The incident on Saturday was in full view of many in broad daylight. Now millions of Australians have been given a graphic illustration of the sort of attacks authorities have been fearful of.

The reaction by government and police, seen by some as extreme, is what experts are calling an insight into the mindset of counter-terror authorities and their constant struggle with this new brand of terror.

Deakin University terrorism expert Greg Barton told there were good reasons police and other authorities were being so strong with their warnings.

"Calling this the new face of terrorism is understandable in terms of framing the issue, it highlights the immediate problem that police are struggling with, which is how to be prepared to spot, and stop, somebody who could carry out a lone wolf attack," he said.

"These aren't scare tactics, there are a couple of reasons for the warnings."

Prof Barton said Australians were new to the risk of lone wolf extremist attacks, which before the rise and spread of Islamic State, were associated with American right wing extremism and similar acts in places like Norway.

And after receiving wake up calls like terrorist Numan Haider's attempted attack of two police officers in Melbourne in September 2014, the Lindt cafe siege later that year, and the daylight murder of police worker Curtis Cheng in Sydney last year, authorities wanted people to be aware of the risks.

"The person who is best placed to see somebody ticking over into the sort of state of mind towards preparation for such an attack is family and friends, and we've had examples. It's a very real issue that probably police are not going to catch these people without family and friends at least presenting to police and saying they need help and assistance, without that warning, it's very, very hard, so the warnings about being alert to problematic behaviour is for them," he said.

While authorities' instructions following events like these are alarming, they're also quite confusing. It's difficult to pinpoint to the public what behaviours they need to look out for, or provide instructions on how to avoid a terror attack.

According to Prof Barton, exacerbated statements like the one Ms Burn delivered following the stabbing, gave a window into the frustration caused to authorities.

"In the past there's been the attitude among police they don't want to escalate things, I think what we're seeing in the recent statement by Catherine Burn is a window into the mind of police at the moment - I think when they say this is the new face of terror, it's actually an insight into what they're having to deal with all the time," he said.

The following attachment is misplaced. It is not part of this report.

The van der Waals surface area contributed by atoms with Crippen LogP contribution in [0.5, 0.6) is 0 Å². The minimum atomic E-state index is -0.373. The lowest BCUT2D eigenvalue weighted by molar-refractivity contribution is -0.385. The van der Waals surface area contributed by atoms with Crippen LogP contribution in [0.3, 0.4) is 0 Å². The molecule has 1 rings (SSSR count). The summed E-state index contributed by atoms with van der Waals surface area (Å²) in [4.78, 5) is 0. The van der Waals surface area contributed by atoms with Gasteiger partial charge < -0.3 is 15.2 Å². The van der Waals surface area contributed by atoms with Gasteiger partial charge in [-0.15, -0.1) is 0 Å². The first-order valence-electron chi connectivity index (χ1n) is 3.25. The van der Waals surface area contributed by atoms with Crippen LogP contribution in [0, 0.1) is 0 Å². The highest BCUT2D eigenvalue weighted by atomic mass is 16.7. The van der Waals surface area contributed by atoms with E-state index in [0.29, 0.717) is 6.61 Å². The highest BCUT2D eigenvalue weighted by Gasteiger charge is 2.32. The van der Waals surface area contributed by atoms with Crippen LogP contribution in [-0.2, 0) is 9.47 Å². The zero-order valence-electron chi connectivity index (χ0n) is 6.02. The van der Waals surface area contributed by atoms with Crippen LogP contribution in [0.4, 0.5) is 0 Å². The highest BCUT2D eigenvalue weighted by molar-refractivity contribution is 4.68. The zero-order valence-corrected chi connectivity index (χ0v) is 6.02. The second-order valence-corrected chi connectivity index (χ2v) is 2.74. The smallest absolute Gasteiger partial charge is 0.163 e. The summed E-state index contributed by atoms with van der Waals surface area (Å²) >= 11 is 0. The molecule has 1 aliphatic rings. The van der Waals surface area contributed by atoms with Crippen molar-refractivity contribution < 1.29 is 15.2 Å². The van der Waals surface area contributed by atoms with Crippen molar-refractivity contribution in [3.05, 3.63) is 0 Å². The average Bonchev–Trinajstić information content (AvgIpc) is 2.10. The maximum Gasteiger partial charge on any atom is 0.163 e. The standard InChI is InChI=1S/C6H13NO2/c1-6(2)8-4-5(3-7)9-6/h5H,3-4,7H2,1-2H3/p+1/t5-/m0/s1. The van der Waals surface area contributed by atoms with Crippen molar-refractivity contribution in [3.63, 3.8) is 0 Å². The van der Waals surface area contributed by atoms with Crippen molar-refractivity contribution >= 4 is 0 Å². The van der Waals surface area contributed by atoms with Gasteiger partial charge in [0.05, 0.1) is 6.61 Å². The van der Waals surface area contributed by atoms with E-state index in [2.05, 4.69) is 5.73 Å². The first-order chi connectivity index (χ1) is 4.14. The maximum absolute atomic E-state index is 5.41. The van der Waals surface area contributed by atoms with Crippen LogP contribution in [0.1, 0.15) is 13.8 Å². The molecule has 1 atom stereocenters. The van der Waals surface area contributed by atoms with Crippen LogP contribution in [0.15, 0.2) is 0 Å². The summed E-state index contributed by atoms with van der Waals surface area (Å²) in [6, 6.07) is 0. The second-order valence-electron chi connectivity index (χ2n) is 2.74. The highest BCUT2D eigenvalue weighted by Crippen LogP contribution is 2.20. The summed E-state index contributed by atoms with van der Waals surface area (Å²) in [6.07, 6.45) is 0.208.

"When it is appropriate to talk about (terror), we see the things that they're wrestling with. They're stressed by this and I think we're seeing that. We're seeing their anxieties and I think we're getting a sense of their own vulnerability."

University of NSW counter terror expert Clarke Jones was less supportive of authorities' panicked reactions.

"I am concerned that the fact that the government and the NSW Police assistant commissioner were on the TV concluding that it was a terrorist act and I think we need to be very careful," he said.

"For the prime minister to get up and link it to 9/11 is just preposterous, is just crazy, how we can get carried away and blow this incident way out of proportion is beyond me."

Dr Jones said he understood police and government taking the opportunity to issue warnings, but it was important not to lead the public to leap to conclusions.

"People need to be on the lookout for any violent behaviour but we don't need to link it to terrorism, we don't need to link it to a particular religious group. All these things contribute to the underlying causes and make these problems worse."

He warned crediting terror groups with specific attacks contributed to "making the group sound bigger than they are".

"I'm not saying we shouldn't take this movement more seriously, we would be stupid not to. We need to play it very carefully and very intelligently and not overreacting to what is basically a serious assault on the street," he said.

Khan did not seek bail when his case was mentioned at Parramatta Bail Court yesterday and will appear in court again on Wednesday.